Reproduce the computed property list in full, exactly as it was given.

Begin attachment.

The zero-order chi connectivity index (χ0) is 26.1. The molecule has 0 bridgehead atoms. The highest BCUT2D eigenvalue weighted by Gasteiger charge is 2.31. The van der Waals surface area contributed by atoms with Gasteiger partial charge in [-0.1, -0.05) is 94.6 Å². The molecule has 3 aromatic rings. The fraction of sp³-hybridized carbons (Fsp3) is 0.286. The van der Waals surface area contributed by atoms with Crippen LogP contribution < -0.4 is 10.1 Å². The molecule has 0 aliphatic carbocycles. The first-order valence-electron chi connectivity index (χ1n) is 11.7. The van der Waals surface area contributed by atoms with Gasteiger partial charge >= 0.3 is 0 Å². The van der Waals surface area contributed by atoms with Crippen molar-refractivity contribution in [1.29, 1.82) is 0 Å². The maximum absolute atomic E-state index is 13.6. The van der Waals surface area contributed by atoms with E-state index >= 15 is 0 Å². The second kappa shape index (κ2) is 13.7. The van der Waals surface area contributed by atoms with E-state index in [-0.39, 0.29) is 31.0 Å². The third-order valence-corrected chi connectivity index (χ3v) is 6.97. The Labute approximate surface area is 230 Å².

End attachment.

The zero-order chi connectivity index (χ0) is 26.1. The molecule has 0 bridgehead atoms. The highest BCUT2D eigenvalue weighted by Gasteiger charge is 2.31. The van der Waals surface area contributed by atoms with Gasteiger partial charge in [-0.1, -0.05) is 94.6 Å². The molecule has 3 aromatic rings. The fraction of sp³-hybridized carbons (Fsp3) is 0.286. The van der Waals surface area contributed by atoms with Crippen LogP contribution < -0.4 is 10.1 Å². The molecule has 0 aliphatic carbocycles. The first-order valence-electron chi connectivity index (χ1n) is 11.7. The van der Waals surface area contributed by atoms with Gasteiger partial charge >= 0.3 is 0 Å². The van der Waals surface area contributed by atoms with Crippen molar-refractivity contribution in [1.29, 1.82) is 0 Å². The maximum absolute atomic E-state index is 13.6. The van der Waals surface area contributed by atoms with E-state index >= 15 is 0 Å². The second kappa shape index (κ2) is 13.7. The van der Waals surface area contributed by atoms with E-state index in [-0.39, 0.29) is 31.0 Å². The third-order valence-corrected chi connectivity index (χ3v) is 6.97. The Labute approximate surface area is 230 Å².